quotation marks omitted). A valid claim of actual innocence requires a petitioner “to support his
allegations of constitutional error with new reliable evidence—whether it be exculpatory scientific
evidence, trustworthy eyewitness accounts, or critical physical evidence—that was not presented
at trial.” Schlup v. Delo, 513 U.S. 298, 324 (1995). The petitioner must show that, in light of the
new evidence, “it is more likely than not that no reasonable juror would have convicted [him].”
McQuiggin, 133 S.Ct. at 1933 (quoting Schlup, 513 U.S. at 329). “To assess that question, a court
must survey ‘all the evidence, old and new, incriminating and exculpatory, without regard to
whether it would necessarily be admitted under rules of admissibility that would govern at trial.’”
Eberle v. Warden, Mansfield Corr. Inst., 532 F. App’x 605, 613 (6th Cir. 2013) (quoting House v.
Bell, 547 U.S. 518, 538 (2006)). Because actual innocence provides an exception to the statute of
limitations rather than a basis for equitable tolling, a petitioner who can make a showing of actual
innocence need not demonstrate reasonable diligence in bringing his claim, though a court may
consider the timing of the claim in determining the credibility of the evidence of actual innocence.
McQuiggin, 133 S. Ct. at 1931–32.
Petitioner relies upon medical reports, specifically Pediatric Imaging Reports from 2003,
to support his claim of actual innocence. Petitioner argues “the jury would have found a reasonable
doubt as to the charge of aggravated child abuse” had counsel introduced the existence of those
records demonstrating no signs of physical abuse [Doc. 2-1 p. 3]. Petitioner asserts that it is
“immaterial” that the Pediatric Imaging Report was taken almost a year after the alleged physical
abuse because the x-rays would have still shown the presence of abuse had it occurred as alleged
by the State [Id.].
As the convicting court noted when denying Petitioner’s construed post-conviction
petition, and in agreeance with Respondent’s argument for dismissal:
Although [Tenn. Code. Ann. § 40-30-102(b)] recognizes the existence of new
scientific evidence of actual innocence as grounds for tolling the statute of
limitations, the Court finds that the subject petition does not allege such evidence.
The petitioner was aware of the reports that he now presents as new in
approximately 2003 or 2004, several years before the 2007 trial. Furthermore, the
reports are not evidence of the victim’s lack of injuries at the time of the offense in
September 2002, only evidence of the defendant’s condition almost one year later,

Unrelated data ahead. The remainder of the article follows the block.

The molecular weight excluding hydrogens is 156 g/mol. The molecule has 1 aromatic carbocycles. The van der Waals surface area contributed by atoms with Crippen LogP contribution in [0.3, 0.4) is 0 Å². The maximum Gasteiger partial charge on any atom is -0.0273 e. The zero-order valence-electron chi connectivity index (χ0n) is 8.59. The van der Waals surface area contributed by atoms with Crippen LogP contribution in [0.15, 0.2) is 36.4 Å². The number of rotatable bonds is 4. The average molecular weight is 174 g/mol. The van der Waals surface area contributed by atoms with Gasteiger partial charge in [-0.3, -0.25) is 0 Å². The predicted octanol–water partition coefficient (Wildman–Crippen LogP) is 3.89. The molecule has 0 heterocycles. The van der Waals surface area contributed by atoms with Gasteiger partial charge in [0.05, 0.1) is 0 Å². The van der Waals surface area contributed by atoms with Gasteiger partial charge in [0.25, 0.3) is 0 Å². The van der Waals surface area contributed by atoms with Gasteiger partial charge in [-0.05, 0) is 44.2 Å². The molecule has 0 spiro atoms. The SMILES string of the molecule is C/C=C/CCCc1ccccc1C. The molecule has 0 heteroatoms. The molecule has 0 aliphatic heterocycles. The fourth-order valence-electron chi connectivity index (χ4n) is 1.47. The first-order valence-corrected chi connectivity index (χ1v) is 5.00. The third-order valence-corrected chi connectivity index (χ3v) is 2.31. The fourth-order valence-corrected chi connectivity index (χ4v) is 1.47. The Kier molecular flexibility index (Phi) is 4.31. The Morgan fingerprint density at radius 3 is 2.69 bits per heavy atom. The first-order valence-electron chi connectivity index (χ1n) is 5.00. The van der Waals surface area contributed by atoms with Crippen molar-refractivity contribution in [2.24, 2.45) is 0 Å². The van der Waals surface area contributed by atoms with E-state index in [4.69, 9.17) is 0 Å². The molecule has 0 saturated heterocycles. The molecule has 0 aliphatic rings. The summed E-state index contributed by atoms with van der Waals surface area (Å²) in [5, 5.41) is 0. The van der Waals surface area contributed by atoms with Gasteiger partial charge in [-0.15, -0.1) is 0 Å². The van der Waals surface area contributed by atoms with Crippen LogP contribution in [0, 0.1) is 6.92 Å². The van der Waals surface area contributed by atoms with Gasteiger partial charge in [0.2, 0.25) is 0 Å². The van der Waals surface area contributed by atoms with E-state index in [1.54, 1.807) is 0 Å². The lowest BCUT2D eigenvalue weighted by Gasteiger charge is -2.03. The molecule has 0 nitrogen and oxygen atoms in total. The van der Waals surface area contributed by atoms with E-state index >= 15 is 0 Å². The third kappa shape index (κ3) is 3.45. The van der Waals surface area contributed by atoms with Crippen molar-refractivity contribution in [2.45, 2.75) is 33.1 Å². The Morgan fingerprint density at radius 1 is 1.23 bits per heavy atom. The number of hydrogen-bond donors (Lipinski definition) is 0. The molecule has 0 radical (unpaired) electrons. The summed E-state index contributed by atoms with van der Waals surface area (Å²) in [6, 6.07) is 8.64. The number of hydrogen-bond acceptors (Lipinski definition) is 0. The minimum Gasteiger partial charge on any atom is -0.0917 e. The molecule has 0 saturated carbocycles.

in July 2003. Their irrelevance on the issues of the existence and extent of the
victim’s injuries at that time of the office explains counsel’s failure to introduce
them [Doc. 8 p. 4 (citing Doc. 2 p. 14)].
For these same reasons, this Court finds that the Pediatric Imaging Reports from 2003 do
not constitute new evidence and thus do not meet the high burden for equitable tolling by means
of actual innocence. As such, the Court will dismiss this action as untimely.
FAILURE TO RESPOND
As an alternative basis for dismissal, the Court notes that it may properly dismiss this case
for want of prosecution. See, e.g., Custom v. Detroit Edison Co., 789 F.2d 377, 379 (6th Cir.
1986); Fed. R. Civ. P. 41(b). Failure to respond or otherwise oppose a motion operates as both a
waiver of opposition to and an independent basis for granting the unopposed motion. See, e.g.,
Notredan, LLC v. Old Republic Exch. Facilitator Co., 531 F. App’x 567, 569 (6th Cir. 2013); see
also E.D. Tenn. L.R. 7.2 (“Failure to respond to a motion may be deemed a waiver of any
opposition to the relief sought.”).
Almost six months have passed since Respondent filed the instant motion to dismiss on
December 30, 2016 [Doc. 7]. Petitioner has not responded and, by way of the same, is found to
have waived opposition to Respondent’s request. Millworks Constr., LLC v. Env’t, Safety &
Health, Inc., No. 3:12-CV-177, 2015 WL 11019129, at *1–2 (E.D. Tenn. Mar. 23, 2015).
CERTIFICATE OF APPEALABILITY
Finally, the Court does not believe that jurists of reason would question whether the petition
is timely or whether equitable tolling saves this otherwise untimely petition. Nor would reasonable
jurists conclude that the timeliness or equitable-tolling issues “are adequate to deserve
encouragement to proceed further.” Miller-El v. Cockrell, 537 U.S. 322, 327 (2003). The Court
finds that jurists of reason would not debate whether the petition states a valid claim of the denial
of a constitutional right and whether the Court was correct in its procedural ruling concerning the
timeliness of the petition. See Slack v. McDaniel, 529 U.S. 473, 484 (2000); Murphy v. Ohio, 263
F.3d 466, 467 (6th Cir. 2001); Porterfield v. Bell, 258 F.3d 484, 487 (6th Cir. 2001). Therefore,
the Court will DENY issuance of a certificate of appealability. 28 U.S.C. § 2253; Fed. R. App. P.
For these reasons, Respondent’s motion for extension of time [Doc. 6] will be GRANTED
nunc pro tunc and his motion to dismiss [Doc. 7] will be GRANTED. Furthermore, the Court
will DENY the petition for a writ of habeas corpus filed under 28 U.S.C. § 2254 [Doc. 2] as
untimely and will DISMISS this case.
AN APPROPRIATE ORDER WILL ENTER.
s/ Thomas A. Varlan
CHIEF UNITED STATES DISTRICT JUDGE